Apropos of nothing, Gene Weingarten is a national treasure -- one of the few national treasures who, I imagine, would agree with his description as "a weird, disreputable person."
@Benja : YES A THOUSAND TIMES YES. He has this overly-mannered delivery that just fills my brain with white-hot, unreasoning rage.
Other NPR voices that make me reflexively hammer my radio volume button :
1. Garrison Keillor (yes, I'm a monster, I understand this)
2. Chana Joffe-Walt
3. That guy who hosts "Snap Judgment"
@Niko Bellic : Yes, Dredd gets extra points in my book for trying to do unfiltered comic-book-experience. It wasn't a great movie (heck, it wasn't even as insane as the Judge Dredd comics actually were), but dammit, it had the courage of its convictions, style- and content-wise.
See also Punisher: War Zone, which was absolutely faithful to the Garth Ennis-scripted books, to its simultaneous benefit and detriment.
Alternate take : I would pay good money to see a Judge Dredd movie directed by the guys who did Crank 2.
@barnhouse : It does have a very specific "painterly" look to the colors and textures, and I'm not sure I'm 100% good with that.
@BadUncle : The existence of a film as wonderfully mad as "Dead End Drive-In" more than makes up for the fact that its oeuvre acquired such an unfortunate moniker.
Alternate take : Also, possibly, "Razorback."
Wake me when they find health benefits from being unfulfilled and irritable.
On All the New Yorker Story Roundups You Should Read While the Stories Are Still Unlocked, As Well As All the New Yorker Stories They Link To
@Mr. B : AMEN. Seriously, it's an incredible bargain.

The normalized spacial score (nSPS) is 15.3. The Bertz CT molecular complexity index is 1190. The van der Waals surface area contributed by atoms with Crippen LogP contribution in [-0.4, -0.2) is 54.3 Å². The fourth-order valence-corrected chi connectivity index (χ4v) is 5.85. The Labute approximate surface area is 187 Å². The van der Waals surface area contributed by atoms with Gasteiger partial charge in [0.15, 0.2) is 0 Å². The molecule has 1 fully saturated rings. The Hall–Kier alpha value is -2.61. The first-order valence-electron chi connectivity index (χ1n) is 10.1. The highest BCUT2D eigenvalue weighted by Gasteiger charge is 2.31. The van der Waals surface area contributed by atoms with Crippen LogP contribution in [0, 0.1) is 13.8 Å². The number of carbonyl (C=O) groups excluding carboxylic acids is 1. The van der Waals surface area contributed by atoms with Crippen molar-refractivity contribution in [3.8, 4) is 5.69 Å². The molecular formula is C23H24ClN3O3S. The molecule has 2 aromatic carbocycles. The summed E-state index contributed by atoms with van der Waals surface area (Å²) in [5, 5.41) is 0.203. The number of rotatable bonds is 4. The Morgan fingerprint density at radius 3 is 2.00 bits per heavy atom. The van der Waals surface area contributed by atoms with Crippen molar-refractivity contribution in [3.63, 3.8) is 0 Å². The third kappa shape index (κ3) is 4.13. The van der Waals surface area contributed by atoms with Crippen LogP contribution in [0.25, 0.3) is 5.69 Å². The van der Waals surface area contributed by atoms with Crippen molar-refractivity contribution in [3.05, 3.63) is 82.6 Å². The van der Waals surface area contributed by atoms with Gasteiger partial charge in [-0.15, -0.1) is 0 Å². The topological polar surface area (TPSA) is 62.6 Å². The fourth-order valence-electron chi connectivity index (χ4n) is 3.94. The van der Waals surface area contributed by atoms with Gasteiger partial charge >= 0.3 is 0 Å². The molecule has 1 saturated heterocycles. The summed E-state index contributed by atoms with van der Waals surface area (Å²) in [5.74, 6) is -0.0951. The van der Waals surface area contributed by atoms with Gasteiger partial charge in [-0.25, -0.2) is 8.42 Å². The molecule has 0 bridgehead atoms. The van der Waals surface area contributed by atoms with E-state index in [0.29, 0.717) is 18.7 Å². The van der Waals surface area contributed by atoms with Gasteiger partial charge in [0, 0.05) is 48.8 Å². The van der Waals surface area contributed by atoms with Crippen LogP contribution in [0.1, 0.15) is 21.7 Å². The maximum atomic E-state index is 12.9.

... the name is a portmanteau derived from date and catch ..."
Apparently all the totally-non-gay VC capital in the world can't produce a name that doesn't suck.
Alternate take : I would have gone with "Flannl," but that's just me.
On Man Vs. Word
Also, since I have a lot to say about the process of reading :
I prefer to think of reading ... as a conversation, and what a conversation requires is the absolute opposite of speed.
I've found this particularly applies to two types of reading material not generally lumped together : really good literature and hard-science textbooks. In both cases, the words are not particularly information-dense, but do require a level of engagement that straight-narrative reading doesn't.
The experience of working through a math textbook, for example, is very similar to what you describe above. One doesn't just read what's on the page ("oh, an equation and a bit of explanation, if I'm lucky") but one must also tease out all the implications of why that particular equation is there now, as well as what came before and what this association implies. The author of a good math text, like the literary author, attempts to build a structure of understanding in the reader's mind, and it's done not by exhibiting it fully-built, but rather by supplying the bricks and the plan and engaging the reader to carry out the construction.
It's easy enough to speed-read the prefab stuff, so to speak, but I agree that this sort of "conversational" reading is impossible (and pretty unpleasant) at speed.
On Man Vs. Word
@Gef the Talking Mongoose : Oh, also, Maria! I read your piece in the May edition of Harper's! It was quite good, and also DAMN, HARPER'S, GOOD SCORE THERE.